Our second dive was the always entertaining ‘Tunnels’. Aptly named, Tunnels features several arches which experienced divers can swim through .  This dive hosts green morays, lemon sharks and the always impressive Goliath Grouper!

Truth be told this was a fairly relaxing pair of dives for a cattle boat. Our dive guide did a very good job at making sure all divers were accounted for. He made sure to stop every ten or twenty feet and wait for us divers bringing up the rear to catch up. Every other stop or so he made an effort to give each diver an ‘OK’ sign to ensure they were comfortable. Truth be told, I haven’t seen an attention to diver safety and comfort this good since Diving Solutions was still operating in West Palm Beach.  Good job, guys!

 

 

 

Spotted Goatfish, resting.
Spotted Goatfish, resting.
Spotted Goatfish, resting.
Spotted Goatfish, resting.
Surprised Harlequin Bass
Surprised Harlequin Bass
Spanish Hogfish
Spanish Hogfish
Cottonwick Grunts
Cottonwick Grunts

Lionfish in Islamorada

While drift diving in Islamorada this year my dive partners and I happened across an abandoned and dilapidated lobster pot. Since the current carried us away from the reef shortly after beginning our dive we decided to investigate.  Inside this pot were several Jackknife drum, juvenile wrasse, Gray triggerfish and two healthy Lionfish. I was able to take these shots before they were culled.

IMG_0245  IMG_0244

Diving on Cattle Boats – Why I don’t do it.

 

Over the past five years I have been extremely fortunate to not have to climb aboard a dive boat with any more than four other people. The past five years have been comfortable, laid back, accommodating and most importantly, stress free. These incredible accolades can all be attributed to the fact that I have not had to interface with so called ‘cattle boats’. A cattle boat is a relatively large vessel that hosts anywhere from 15 to 25 divers. The namesake comes from the near hilarious image of divers getting on and coming off of the boat as if they were cattle being led to the feed trough. And, in all honesty, that is exactly what you experience on these boats as you are seen as livestock; you are simply another tourist in a revolving door of procedures, dive profiles and maybe even a little stress.  Mind you, diving in Mexico, Belize, Cayman or any other spot that thrives on service for divers is almost always exempt from this gross generalization. If you have ever dived on one of these boats you obviously know the difference.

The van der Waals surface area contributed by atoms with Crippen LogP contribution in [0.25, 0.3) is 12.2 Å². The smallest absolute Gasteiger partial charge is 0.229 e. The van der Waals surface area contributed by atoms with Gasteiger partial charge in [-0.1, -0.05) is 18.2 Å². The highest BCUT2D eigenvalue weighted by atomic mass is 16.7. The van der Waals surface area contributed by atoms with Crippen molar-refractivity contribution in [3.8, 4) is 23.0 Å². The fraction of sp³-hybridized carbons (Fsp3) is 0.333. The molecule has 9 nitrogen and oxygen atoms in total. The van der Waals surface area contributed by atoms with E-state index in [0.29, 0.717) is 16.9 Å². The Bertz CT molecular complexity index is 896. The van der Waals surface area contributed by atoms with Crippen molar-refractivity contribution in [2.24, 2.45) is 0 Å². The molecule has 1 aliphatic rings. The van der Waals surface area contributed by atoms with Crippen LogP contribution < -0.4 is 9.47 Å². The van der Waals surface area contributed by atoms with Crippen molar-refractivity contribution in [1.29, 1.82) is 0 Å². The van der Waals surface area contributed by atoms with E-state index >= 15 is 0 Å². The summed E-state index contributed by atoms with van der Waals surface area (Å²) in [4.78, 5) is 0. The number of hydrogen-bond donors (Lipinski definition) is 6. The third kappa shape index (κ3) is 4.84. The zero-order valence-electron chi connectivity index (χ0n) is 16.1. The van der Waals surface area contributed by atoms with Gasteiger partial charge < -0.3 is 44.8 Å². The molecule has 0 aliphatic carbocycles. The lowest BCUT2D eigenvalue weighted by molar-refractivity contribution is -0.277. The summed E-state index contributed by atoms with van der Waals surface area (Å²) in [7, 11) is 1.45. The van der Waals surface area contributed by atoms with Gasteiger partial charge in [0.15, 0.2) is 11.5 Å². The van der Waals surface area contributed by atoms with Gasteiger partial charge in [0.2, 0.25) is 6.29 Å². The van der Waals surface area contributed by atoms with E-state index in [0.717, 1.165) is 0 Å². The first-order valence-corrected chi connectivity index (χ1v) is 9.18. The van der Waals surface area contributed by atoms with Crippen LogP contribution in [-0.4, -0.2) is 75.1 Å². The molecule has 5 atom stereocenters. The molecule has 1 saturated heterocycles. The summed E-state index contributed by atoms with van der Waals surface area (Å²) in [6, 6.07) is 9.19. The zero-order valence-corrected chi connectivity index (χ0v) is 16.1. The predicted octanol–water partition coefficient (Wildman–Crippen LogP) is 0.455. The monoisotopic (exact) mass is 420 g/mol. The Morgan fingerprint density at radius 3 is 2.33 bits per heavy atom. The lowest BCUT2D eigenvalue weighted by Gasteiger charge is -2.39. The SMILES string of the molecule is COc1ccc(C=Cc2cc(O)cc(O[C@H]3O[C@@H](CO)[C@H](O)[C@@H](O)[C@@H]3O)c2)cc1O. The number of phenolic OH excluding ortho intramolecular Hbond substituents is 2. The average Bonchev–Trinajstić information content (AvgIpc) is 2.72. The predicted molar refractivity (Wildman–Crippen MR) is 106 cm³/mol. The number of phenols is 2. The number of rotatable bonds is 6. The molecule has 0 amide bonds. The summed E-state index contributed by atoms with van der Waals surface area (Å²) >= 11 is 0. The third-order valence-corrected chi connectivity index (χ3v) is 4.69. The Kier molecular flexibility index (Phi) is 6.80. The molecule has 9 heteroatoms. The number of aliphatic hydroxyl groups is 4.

If you find yourself on a dive boat in the United States I would offer the following tips when dealing with the inevitable bumps along the way.

 

Look Around:
First I suggest you stop, look around and listen to the other divers and crew. You can learn a great deal about the other divers you will be sharing space with if you simply listen to what they are saying, how they say it and their body language. For example, on my last boat dive I had an incredibly bossy lady proceed to tell me how to arrange my gear, where to put it and where to go once I had done as I was told. I honestly wasn’t sure if she was crew or not, but the puffing on the Marlboro cigarette was my first clue that she may not be. My second clue came about when she proceeded to open her dive log book to talk about her last dive. No amount of recommendations coming from this person shall be heeded by this diver.